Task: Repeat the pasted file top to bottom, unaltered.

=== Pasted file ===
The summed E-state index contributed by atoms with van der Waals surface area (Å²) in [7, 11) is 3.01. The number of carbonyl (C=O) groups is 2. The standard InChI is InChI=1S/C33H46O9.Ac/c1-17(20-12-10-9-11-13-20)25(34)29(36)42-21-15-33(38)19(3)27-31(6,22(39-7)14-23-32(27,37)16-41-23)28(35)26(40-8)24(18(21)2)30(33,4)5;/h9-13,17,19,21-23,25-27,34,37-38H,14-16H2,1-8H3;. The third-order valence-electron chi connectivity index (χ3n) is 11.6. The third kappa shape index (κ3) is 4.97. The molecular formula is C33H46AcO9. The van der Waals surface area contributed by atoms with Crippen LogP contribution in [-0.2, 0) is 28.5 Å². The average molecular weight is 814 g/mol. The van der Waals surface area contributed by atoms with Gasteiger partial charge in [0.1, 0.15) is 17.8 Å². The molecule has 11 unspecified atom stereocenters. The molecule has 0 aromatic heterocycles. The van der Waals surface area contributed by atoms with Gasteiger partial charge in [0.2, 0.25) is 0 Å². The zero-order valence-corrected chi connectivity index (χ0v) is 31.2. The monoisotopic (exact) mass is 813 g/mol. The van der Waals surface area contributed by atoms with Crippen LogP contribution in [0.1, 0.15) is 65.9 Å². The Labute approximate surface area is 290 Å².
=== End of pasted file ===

The summed E-state index contributed by atoms with van der Waals surface area (Å²) in [7, 11) is 3.01. The number of carbonyl (C=O) groups is 2. The standard InChI is InChI=1S/C33H46O9.Ac/c1-17(20-12-10-9-11-13-20)25(34)29(36)42-21-15-33(38)19(3)27-31(6,22(39-7)14-23-32(27,37)16-41-23)28(35)26(40-8)24(18(21)2)30(33,4)5;/h9-13,17,19,21-23,25-27,34,37-38H,14-16H2,1-8H3;. The third-order valence-electron chi connectivity index (χ3n) is 11.6. The third kappa shape index (κ3) is 4.97. The molecular formula is C33H46AcO9. The van der Waals surface area contributed by atoms with Crippen LogP contribution in [-0.2, 0) is 28.5 Å². The average molecular weight is 814 g/mol. The van der Waals surface area contributed by atoms with Gasteiger partial charge in [0.1, 0.15) is 17.8 Å². The molecule has 11 unspecified atom stereocenters. The molecule has 0 aromatic heterocycles. The van der Waals surface area contributed by atoms with Gasteiger partial charge in [0.2, 0.25) is 0 Å². The zero-order valence-corrected chi connectivity index (χ0v) is 31.2. The monoisotopic (exact) mass is 813 g/mol. The van der Waals surface area contributed by atoms with Crippen LogP contribution in [0.1, 0.15) is 65.9 Å². The Labute approximate surface area is 290 Å².